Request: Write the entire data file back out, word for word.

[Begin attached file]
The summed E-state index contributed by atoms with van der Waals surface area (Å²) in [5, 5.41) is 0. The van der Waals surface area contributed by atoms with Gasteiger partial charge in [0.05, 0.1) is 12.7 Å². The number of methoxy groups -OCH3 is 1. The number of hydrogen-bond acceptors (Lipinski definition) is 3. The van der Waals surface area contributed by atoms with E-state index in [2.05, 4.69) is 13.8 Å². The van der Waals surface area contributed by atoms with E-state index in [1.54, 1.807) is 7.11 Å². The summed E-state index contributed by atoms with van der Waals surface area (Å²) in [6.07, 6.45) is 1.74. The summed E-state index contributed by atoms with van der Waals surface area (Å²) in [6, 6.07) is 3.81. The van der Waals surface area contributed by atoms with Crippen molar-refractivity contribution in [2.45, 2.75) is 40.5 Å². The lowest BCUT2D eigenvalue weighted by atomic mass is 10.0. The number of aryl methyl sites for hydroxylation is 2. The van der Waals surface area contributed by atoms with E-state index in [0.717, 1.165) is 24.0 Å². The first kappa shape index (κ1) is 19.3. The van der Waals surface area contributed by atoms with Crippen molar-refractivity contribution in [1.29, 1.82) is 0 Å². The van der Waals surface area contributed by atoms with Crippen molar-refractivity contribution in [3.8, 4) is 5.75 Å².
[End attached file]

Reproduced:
The summed E-state index contributed by atoms with van der Waals surface area (Å²) in [5, 5.41) is 0. The van der Waals surface area contributed by atoms with Gasteiger partial charge in [0.05, 0.1) is 12.7 Å². The number of methoxy groups -OCH3 is 1. The number of hydrogen-bond acceptors (Lipinski definition) is 3. The van der Waals surface area contributed by atoms with E-state index in [2.05, 4.69) is 13.8 Å². The van der Waals surface area contributed by atoms with E-state index in [1.54, 1.807) is 7.11 Å². The summed E-state index contributed by atoms with van der Waals surface area (Å²) in [6.07, 6.45) is 1.74. The summed E-state index contributed by atoms with van der Waals surface area (Å²) in [6, 6.07) is 3.81. The van der Waals surface area contributed by atoms with Crippen molar-refractivity contribution in [2.45, 2.75) is 40.5 Å². The lowest BCUT2D eigenvalue weighted by atomic mass is 10.0. The number of aryl methyl sites for hydroxylation is 2. The van der Waals surface area contributed by atoms with E-state index in [0.717, 1.165) is 24.0 Å². The first kappa shape index (κ1) is 19.3. The van der Waals surface area contributed by atoms with Crippen molar-refractivity contribution in [1.29, 1.82) is 0 Å². The van der Waals surface area contributed by atoms with Crippen molar-refractivity contribution in [3.8, 4) is 5.75 Å².